In a Telegram group with more than 7,000 members, the organization posts frequent lists with photos showing where they have placed their propaganda. Thomas Rousseau, the 21-year-old purported leader of Patriot Front, was arrested in Weatherford, a north Texas town, in August after local police alleged he and two other men placed stickers on county property, according to local reports. Rousseau was arrested nearly two years earlier for a similar crime in downtown Fort Worth.

Patriot Front has developed a distinctive style for its “brand,” with blue and red messaging on banners, fliers and stickers that have alarmed many communities. In Montclair, New Jersey, stickers for the white supremacist group started popping up last spring. Responding to concerned residents, the city’s mayor Sean Spiller last month promised that “Montclair will not stand silently by while our community is defaced by these anti-democratic terrorists. We will not be intimidated.”

This scene has repeated itself in more than a dozen communities across the country since the Jan. 6 riot, according to local news articles, with people reporting posters and stickers to authorities and leading to defiant statements from local mayors and police departments.

ADL says the reports they compile of propaganda distribution come from a variety of sources: police reports, news stories, community tips and the organization’s own investigation team. “We’re seeing more individuals and white supremacist groups embracing this as a viable way to promote their hatred,” Segal says. “That’s why we’re seeing the numbers go up.”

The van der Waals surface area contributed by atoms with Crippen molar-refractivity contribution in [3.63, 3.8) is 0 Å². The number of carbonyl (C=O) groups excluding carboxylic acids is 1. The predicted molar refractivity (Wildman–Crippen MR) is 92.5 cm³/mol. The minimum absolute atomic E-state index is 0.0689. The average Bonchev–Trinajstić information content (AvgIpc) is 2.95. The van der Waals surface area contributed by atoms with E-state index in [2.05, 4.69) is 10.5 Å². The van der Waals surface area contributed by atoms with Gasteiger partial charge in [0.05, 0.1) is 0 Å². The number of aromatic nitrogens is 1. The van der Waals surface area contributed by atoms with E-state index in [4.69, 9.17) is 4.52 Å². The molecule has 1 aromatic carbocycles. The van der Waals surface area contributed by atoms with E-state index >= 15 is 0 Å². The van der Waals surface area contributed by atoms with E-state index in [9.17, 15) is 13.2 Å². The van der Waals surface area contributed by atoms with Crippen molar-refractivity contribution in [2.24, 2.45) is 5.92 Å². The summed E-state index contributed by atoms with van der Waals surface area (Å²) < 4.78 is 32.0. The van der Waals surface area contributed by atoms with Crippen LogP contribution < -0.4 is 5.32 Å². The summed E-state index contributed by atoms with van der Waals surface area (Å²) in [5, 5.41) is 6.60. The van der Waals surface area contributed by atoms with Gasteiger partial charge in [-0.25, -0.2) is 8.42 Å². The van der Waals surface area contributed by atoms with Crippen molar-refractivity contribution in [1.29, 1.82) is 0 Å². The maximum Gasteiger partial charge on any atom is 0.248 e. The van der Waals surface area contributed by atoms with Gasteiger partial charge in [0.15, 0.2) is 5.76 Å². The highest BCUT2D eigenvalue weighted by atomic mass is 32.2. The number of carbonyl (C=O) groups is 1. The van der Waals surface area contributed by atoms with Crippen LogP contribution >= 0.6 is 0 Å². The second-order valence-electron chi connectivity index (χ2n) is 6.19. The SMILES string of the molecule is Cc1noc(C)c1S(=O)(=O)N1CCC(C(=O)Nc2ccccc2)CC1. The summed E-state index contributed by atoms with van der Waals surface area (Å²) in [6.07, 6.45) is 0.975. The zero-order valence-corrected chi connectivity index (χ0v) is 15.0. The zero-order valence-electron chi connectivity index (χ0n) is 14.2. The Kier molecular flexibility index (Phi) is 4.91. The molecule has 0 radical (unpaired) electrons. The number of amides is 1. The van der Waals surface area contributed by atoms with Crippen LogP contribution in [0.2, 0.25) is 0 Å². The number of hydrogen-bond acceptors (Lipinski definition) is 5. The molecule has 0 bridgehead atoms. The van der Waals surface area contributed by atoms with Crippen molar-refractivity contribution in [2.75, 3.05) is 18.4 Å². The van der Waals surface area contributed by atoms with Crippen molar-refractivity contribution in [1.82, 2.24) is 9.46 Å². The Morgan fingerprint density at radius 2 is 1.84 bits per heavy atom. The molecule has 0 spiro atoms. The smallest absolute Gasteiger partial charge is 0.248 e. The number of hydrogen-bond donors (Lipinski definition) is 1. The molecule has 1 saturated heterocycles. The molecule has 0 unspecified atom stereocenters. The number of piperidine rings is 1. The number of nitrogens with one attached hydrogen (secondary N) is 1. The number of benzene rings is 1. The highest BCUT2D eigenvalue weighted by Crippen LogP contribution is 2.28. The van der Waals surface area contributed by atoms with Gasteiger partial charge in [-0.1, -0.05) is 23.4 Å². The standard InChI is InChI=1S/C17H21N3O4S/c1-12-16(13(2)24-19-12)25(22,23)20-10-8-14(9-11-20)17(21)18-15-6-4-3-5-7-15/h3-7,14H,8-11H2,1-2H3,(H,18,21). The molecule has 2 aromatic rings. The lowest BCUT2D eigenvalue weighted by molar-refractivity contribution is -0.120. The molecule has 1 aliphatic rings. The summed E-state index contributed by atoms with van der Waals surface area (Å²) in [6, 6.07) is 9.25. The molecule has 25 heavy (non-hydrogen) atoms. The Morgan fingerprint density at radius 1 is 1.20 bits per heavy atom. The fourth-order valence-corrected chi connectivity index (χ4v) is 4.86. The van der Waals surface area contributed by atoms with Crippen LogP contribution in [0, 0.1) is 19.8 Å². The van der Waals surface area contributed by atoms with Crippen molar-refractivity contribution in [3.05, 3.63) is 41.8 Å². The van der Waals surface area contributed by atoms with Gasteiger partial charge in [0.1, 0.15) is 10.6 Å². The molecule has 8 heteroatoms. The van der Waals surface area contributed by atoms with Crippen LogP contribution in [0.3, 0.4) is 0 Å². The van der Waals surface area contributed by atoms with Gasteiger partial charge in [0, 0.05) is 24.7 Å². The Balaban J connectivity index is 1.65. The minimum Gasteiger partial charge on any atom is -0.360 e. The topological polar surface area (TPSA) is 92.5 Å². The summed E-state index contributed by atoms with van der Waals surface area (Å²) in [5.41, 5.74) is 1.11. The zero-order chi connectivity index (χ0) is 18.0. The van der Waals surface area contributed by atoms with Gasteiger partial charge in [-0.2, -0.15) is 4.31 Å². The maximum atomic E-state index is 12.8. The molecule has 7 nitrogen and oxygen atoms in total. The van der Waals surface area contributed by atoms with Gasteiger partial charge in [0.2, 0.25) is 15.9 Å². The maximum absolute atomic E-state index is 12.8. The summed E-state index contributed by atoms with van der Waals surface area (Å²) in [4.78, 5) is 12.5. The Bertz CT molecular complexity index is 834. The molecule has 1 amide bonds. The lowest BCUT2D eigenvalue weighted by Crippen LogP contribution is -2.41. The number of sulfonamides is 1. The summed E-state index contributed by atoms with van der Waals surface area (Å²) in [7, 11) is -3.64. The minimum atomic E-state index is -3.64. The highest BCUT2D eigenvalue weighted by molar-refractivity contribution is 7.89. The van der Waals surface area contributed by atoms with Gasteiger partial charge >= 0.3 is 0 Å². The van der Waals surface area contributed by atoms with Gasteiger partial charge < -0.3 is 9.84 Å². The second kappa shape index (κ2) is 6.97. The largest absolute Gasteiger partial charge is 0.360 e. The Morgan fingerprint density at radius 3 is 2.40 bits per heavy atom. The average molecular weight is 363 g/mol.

The sharp rise in propaganda incidents came despite strict lockdowns on college campuses, which typically serves as a common target for white-supremacist efforts. The number of incidents on campuses dropped by more than half to 303, which ADL attributes to COVID-19 restrictions. Even so, the events that did occur caused widespread alarm; at Xavier University in Cincinnati, Ohio, stickers with the Patriot Front slogans and website appeared at the same time that a Black Lives Matter flag was vandalized in January.

A lot of the groups spreading this kind of propaganda seemed to use the language of “Identitarianism,” a decades-old belief system based on spreading fear that immigrants are overtaking White Christian identity as part of a so-called “Great Replacement.” This movement inspired the shooters in the deadly attacks on the Tree of Life synagogue in Pittsburgh, mosques in Christchurch and a Walmart in El Paso, which left dozens dead.

In 2019, the Department of Homeland Security warned that “celebration of violence and conspiracy theories about the ‘ethnic replacement’ of whites as the majority ethnicity in various Western countries are prominent in their online circles.” In a report last year, the agency again asserted that white supremacist violence remains the biggest domestic threat to Americans.

President Joe Biden has vowed to target white supremacist extremism, launching a government-wide effort to refocus U.S. security agencies to focus on domestic threats. U.S. prosecutors have arrested and charged more than 300 of the men and women who stormed the Capitol on Jan. 6. Logos of the New Jersey European Heritage Association and Nationalist Social Club, two of the top three distributing organizations in ADL’s study, were seen among the pro-Trump mob in Washington.

Segal of ADL views the distribution of this kind of physical, old-fashioned propaganda as a dangerous “gateway” into the broader white supremacist movement. “It’s more than sitting on your mom’s couch and engaging on some platform, but it’s not quite attending an event,” he says. “It’s that sort of middle space, the testing of the waters.”

Write to W.J. Hennigan at william.hennigan@time.com.